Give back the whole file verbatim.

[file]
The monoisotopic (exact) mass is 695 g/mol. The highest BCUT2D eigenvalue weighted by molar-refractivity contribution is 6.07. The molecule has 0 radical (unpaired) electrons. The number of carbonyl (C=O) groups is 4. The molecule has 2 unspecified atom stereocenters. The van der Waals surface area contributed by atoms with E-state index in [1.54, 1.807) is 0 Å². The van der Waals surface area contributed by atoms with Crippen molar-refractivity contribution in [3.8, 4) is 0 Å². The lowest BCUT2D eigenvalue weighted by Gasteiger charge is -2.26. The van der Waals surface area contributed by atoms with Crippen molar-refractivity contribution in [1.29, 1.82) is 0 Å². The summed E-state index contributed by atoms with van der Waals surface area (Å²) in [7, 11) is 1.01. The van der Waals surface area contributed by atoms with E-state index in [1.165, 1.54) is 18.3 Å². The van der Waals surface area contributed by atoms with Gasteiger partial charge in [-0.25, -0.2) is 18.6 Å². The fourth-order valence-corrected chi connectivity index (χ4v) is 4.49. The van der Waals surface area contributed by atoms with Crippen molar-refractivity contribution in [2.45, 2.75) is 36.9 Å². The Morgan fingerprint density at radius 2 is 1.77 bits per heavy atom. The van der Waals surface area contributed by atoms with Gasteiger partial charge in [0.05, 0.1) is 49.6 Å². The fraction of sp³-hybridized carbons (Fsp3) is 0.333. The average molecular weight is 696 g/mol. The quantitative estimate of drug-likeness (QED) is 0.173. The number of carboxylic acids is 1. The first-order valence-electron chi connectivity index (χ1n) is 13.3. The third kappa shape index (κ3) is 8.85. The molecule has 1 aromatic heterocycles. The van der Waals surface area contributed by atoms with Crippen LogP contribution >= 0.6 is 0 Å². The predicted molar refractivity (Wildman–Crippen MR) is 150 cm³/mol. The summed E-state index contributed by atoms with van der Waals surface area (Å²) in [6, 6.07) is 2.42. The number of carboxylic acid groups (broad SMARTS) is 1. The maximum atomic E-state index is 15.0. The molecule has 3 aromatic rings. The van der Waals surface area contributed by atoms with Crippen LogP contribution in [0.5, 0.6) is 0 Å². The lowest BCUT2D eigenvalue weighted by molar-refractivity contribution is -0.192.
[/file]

The monoisotopic (exact) mass is 695 g/mol. The highest BCUT2D eigenvalue weighted by molar-refractivity contribution is 6.07. The molecule has 0 radical (unpaired) electrons. The number of carbonyl (C=O) groups is 4. The molecule has 2 unspecified atom stereocenters. The van der Waals surface area contributed by atoms with E-state index in [1.54, 1.807) is 0 Å². The van der Waals surface area contributed by atoms with Crippen molar-refractivity contribution in [3.8, 4) is 0 Å². The lowest BCUT2D eigenvalue weighted by Gasteiger charge is -2.26. The van der Waals surface area contributed by atoms with Crippen molar-refractivity contribution in [1.29, 1.82) is 0 Å². The summed E-state index contributed by atoms with van der Waals surface area (Å²) in [7, 11) is 1.01. The van der Waals surface area contributed by atoms with E-state index in [1.165, 1.54) is 18.3 Å². The van der Waals surface area contributed by atoms with Gasteiger partial charge in [-0.25, -0.2) is 18.6 Å². The fourth-order valence-corrected chi connectivity index (χ4v) is 4.49. The van der Waals surface area contributed by atoms with Crippen molar-refractivity contribution in [2.45, 2.75) is 36.9 Å². The Morgan fingerprint density at radius 2 is 1.77 bits per heavy atom. The van der Waals surface area contributed by atoms with Gasteiger partial charge in [0.05, 0.1) is 49.6 Å². The fraction of sp³-hybridized carbons (Fsp3) is 0.333. The average molecular weight is 696 g/mol. The quantitative estimate of drug-likeness (QED) is 0.173. The number of carboxylic acids is 1. The first-order valence-electron chi connectivity index (χ1n) is 13.3. The third kappa shape index (κ3) is 8.85. The molecule has 1 aromatic heterocycles. The van der Waals surface area contributed by atoms with Crippen LogP contribution >= 0.6 is 0 Å². The predicted molar refractivity (Wildman–Crippen MR) is 150 cm³/mol. The summed E-state index contributed by atoms with van der Waals surface area (Å²) in [6, 6.07) is 2.42. The number of carboxylic acid groups (broad SMARTS) is 1. The maximum atomic E-state index is 15.0. The molecule has 3 aromatic rings. The van der Waals surface area contributed by atoms with Crippen LogP contribution in [0.5, 0.6) is 0 Å². The lowest BCUT2D eigenvalue weighted by molar-refractivity contribution is -0.192.